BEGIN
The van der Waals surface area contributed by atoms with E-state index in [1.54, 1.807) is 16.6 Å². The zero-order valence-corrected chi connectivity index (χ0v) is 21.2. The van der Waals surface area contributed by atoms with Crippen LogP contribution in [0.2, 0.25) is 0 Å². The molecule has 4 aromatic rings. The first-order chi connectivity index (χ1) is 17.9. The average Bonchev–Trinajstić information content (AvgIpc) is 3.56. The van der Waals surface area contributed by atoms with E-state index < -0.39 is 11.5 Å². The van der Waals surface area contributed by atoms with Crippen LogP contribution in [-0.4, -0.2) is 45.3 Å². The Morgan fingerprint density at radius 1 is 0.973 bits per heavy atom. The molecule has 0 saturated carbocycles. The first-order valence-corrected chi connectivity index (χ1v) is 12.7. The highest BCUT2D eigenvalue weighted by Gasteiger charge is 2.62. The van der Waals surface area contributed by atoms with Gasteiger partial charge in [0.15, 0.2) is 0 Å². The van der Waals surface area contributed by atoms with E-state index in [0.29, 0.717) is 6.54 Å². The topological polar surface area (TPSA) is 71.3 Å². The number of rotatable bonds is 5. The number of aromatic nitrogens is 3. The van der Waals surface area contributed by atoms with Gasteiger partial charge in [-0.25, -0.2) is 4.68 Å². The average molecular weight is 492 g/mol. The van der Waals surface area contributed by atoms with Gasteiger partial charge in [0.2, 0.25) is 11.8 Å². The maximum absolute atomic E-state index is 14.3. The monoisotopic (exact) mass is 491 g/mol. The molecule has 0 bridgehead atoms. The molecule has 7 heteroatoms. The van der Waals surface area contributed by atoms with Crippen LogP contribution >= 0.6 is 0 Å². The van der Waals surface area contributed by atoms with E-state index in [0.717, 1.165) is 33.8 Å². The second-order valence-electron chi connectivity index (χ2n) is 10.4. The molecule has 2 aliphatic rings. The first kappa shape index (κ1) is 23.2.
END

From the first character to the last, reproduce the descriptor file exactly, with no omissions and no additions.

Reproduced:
The van der Waals surface area contributed by atoms with E-state index in [1.54, 1.807) is 16.6 Å². The zero-order valence-corrected chi connectivity index (χ0v) is 21.2. The van der Waals surface area contributed by atoms with Crippen LogP contribution in [0.2, 0.25) is 0 Å². The molecule has 4 aromatic rings. The first-order chi connectivity index (χ1) is 17.9. The average Bonchev–Trinajstić information content (AvgIpc) is 3.56. The van der Waals surface area contributed by atoms with E-state index < -0.39 is 11.5 Å². The van der Waals surface area contributed by atoms with Crippen LogP contribution in [-0.4, -0.2) is 45.3 Å². The Morgan fingerprint density at radius 1 is 0.973 bits per heavy atom. The molecule has 0 saturated carbocycles. The first-order valence-corrected chi connectivity index (χ1v) is 12.7. The highest BCUT2D eigenvalue weighted by Gasteiger charge is 2.62. The van der Waals surface area contributed by atoms with Gasteiger partial charge in [0.15, 0.2) is 0 Å². The van der Waals surface area contributed by atoms with E-state index in [0.29, 0.717) is 6.54 Å². The topological polar surface area (TPSA) is 71.3 Å². The number of rotatable bonds is 5. The number of aromatic nitrogens is 3. The van der Waals surface area contributed by atoms with Gasteiger partial charge in [-0.25, -0.2) is 4.68 Å². The average molecular weight is 492 g/mol. The van der Waals surface area contributed by atoms with Gasteiger partial charge in [0.2, 0.25) is 11.8 Å². The maximum absolute atomic E-state index is 14.3. The monoisotopic (exact) mass is 491 g/mol. The molecule has 0 bridgehead atoms. The molecule has 7 heteroatoms. The van der Waals surface area contributed by atoms with Crippen LogP contribution >= 0.6 is 0 Å². The van der Waals surface area contributed by atoms with E-state index in [0.717, 1.165) is 33.8 Å². The second-order valence-electron chi connectivity index (χ2n) is 10.4. The molecule has 2 aliphatic rings. The first kappa shape index (κ1) is 23.2.